Cristiano Ronaldo’s Brentford strop tests Ralf Rangnick and the harmony within Manchester United

Cristiano Ronaldo watches on from the sidelines

As the Manchester United players celebrated Marcus Rashford’s goal, and Cristiano Ronaldo remained looking rather sullen, Ralph Rangnick felt he’d better have a little word with his main star.

“I understand you are ambitious and want more goals,” the German told Ronaldo, “but maybe in a few years when you are a head coach you will realise”.

These words are no great secret uncovered. Rangnick offered them up himself after the game.

For all the issues that United’s interim coach has had in his first two months, his frankness is to be appreciated. He has no problem telling it as it is, as the squad and board have already found. Rangnick has already delivered some frank assessments of the players to the hierarchy above him.

In the immediate aftermath of the 3-1 win over Brentford, some figures around the United dressing room were wondering whether Ole Gunnar Solskjaer would have been so forthright with and about the club’s greatest star.


That isn’t necessarily to mean that this is a concern. Rangnick said after the game that there is “no issue” with Ronaldo and, as with most of his press conferences, it’s hard not to take this at face value.

That is not just because the United manager deftly killed it as an issue. Rangnick’s explanation was entirely reasonable, and encouraging.

Conscious of how they’d thrown away a 2-0 lead against Aston Villa just days before, he wanted to lock the game up and make United more secure. That meant removing the player who runs the least, but who was also coming from injury. Rangnick pointed to how Ronaldo had missed the previous two games, and he wanted guaranteed legs.

There’s then the way everyone now knows this is part of the package with Ronaldo. He’s one of the greatest ever, yes, but he can also be one of the greatest prima donnas.

It’s generally nothing serious, and usually just a sign of the drive that has made him the player he is. What is more interesting is what is going to happen next, though, not least as regards the dynamic of this team.

Ronaldo and his many defenders would argue that the goals scored by Anthony Elanga, Mason Greenwood and Rashford show exactly the positive influence he can have. He criticised the attitude of the “new generation”, and here they were responding to that criticism.

Others might point to the symbolism of Ronaldo being very visibly in a sulk, and the only United figure not smiling, as everyone else celebrated Rashford’s first goal since October. A really happy moment for the forward and the squad was clouded by the big star looking unhappy.

It was just bizarre. After all of the discussion last week, there was Ronaldo acting like the child, as the younger players all took responsibility.

Something else about that is pertinent. Had any of those players thrown the kind of strop Ronaldo did, it would have been derided as an example of what the Portuguese was criticising last week. The chemistry there is interesting, and delicate.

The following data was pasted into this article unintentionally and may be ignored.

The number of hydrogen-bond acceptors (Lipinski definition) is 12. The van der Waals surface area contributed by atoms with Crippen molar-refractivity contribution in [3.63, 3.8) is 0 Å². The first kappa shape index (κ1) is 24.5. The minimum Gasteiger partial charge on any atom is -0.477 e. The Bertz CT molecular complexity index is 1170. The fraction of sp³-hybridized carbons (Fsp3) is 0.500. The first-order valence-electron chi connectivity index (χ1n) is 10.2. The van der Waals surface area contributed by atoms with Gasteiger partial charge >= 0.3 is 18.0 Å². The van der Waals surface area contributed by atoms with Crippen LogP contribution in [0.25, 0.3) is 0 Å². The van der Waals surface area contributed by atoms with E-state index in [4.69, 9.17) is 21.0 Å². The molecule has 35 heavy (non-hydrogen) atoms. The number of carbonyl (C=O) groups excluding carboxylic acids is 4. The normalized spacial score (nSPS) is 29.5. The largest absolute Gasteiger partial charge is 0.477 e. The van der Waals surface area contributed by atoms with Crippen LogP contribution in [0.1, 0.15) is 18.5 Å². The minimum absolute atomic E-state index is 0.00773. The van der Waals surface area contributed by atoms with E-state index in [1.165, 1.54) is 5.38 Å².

Ronaldo isn’t completely the caricature he is occasionally painted as. He can obviously be a hugely positive influence on younger teammates, and often leads by example alone. When you have a star who can perform to such levels, it naturally inspires others to lift their standards. The story about the dessert is indicative. Ronaldo just has that aura. He sometimes doesn’t need to say anything.

But that’s the other side of it. Ronaldo can be hugely motivational, in a much more encouraging way – but, crucially, in the right setting.

Ralf Rangnick stood by his decision to replace Cristiano Ronaldo in the win over Brentford (Mike Egerton/PA)

That is when he feels adulation from his teammates, when he knows they look up to him. That is exactly what he gets with Portugal, where he is pretty much seen as a God. So much of what happens around the team is in service of him.

It is the most extreme example of what has become standard in his career, going back to those last two seasons in his first spell at United… until now.

Some of his younger teammates might have been in awe of Ronaldo when he first returned, but that has worn off.

The tension with Greenwood is now well publicised. The junior forward expected to be used in the centre much more this season, to the point he became the main striker. Ronaldo has obstructed that. And Greenwood isn’t the sort of character to feel subservient to anyone. Such feelings do go beyond him, though, which was why last week’s interview was so pointed. It reflected and revealed issues within the squad.

An irony is that some of the staff around those young players were pleased with what Ronaldo said. They felt it was needed. They will be more pleased with the response against Brentford. It was just a little coloured by Ronaldo’s reaction.

This is something else that comes with the Portuguese, though. When he’s at a club, everything is ultimately about him.


It brings a lot of benefits, especially in terms of goals. It also brings questions about what next, and the evolution of some of these young players alongside him. Can these players actually rise to their best with Ronaldo there? Is it becoming a bit like a young Ronaldo himself and Wayne Rooney with Ruud van Nistelrooy back in 2006?

The hope for United is that they all respond in the most productive way – including the Portuguese star. It may just need a few more words from Rangnick.

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